From what I have read, there was a strong enough association between effeminacy and sexual practice in the public mind to think that there is a suggestive overlap between the two terms.
Pederasty was certainly controversial, but in upper class circles it was broadly tolerated and defended as a social good, as part of a young man’s moral formation, for reasons which I outline in the book. Scholars argue that Greek culture throughout this period was more or less comfortably bisexual. Romans disapproved of pederasty but because it involved freeborn Greek citizens.
You’re right, there are some bad examples of lasting same-sex relationships cited, but you also find in the literature talk of pederastic relationships in particular that endure into later life.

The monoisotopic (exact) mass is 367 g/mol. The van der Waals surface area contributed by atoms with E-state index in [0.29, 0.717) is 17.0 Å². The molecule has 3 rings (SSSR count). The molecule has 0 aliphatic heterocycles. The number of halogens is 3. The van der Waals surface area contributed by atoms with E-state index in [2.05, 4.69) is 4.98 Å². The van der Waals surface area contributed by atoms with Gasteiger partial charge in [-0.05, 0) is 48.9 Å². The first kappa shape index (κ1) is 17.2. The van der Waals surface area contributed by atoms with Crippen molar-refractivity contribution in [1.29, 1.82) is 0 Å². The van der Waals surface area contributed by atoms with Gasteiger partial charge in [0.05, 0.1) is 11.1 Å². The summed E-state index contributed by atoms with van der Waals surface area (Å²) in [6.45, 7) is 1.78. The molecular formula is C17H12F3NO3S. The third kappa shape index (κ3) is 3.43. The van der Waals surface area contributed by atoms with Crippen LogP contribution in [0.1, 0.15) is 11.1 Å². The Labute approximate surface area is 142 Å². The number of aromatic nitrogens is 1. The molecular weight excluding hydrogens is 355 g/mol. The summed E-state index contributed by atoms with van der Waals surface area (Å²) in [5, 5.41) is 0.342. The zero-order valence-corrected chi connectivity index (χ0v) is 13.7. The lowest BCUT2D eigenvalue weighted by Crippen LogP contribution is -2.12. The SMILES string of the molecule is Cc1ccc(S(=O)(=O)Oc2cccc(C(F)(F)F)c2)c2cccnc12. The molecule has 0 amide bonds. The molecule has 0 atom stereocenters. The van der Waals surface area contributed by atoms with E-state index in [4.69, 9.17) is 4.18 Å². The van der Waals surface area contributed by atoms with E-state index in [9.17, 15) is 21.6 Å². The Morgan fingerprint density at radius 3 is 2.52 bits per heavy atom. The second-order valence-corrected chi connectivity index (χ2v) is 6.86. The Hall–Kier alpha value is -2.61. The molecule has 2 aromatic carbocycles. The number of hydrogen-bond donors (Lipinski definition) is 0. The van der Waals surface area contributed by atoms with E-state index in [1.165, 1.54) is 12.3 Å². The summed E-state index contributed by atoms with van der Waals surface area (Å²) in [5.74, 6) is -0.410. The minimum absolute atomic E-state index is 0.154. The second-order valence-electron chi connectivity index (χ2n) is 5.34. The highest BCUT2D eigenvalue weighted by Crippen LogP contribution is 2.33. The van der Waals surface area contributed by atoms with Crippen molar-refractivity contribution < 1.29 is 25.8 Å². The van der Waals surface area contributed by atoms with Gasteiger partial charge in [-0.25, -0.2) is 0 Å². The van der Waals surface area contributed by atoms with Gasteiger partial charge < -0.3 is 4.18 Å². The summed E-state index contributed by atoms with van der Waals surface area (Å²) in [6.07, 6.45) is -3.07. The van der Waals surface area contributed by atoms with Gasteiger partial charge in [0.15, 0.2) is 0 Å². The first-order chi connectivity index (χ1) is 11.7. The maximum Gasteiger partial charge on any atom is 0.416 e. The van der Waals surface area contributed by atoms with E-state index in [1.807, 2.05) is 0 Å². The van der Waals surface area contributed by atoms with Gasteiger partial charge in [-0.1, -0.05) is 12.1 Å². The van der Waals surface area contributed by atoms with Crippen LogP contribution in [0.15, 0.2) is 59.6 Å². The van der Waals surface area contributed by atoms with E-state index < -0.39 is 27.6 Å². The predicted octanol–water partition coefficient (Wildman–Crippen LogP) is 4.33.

That passage in Philo’s Special Laws is part of a wider condemnation of pagan sexual excess, including a condemnation of pederasty. He perhaps applies the Holiness Code to the flamboyant behaviour associated with temple rituals and festivals, but I don’t think it can be confined to that; and in any case, we can hardly take Philo as an accurate historical interpreter of Torah.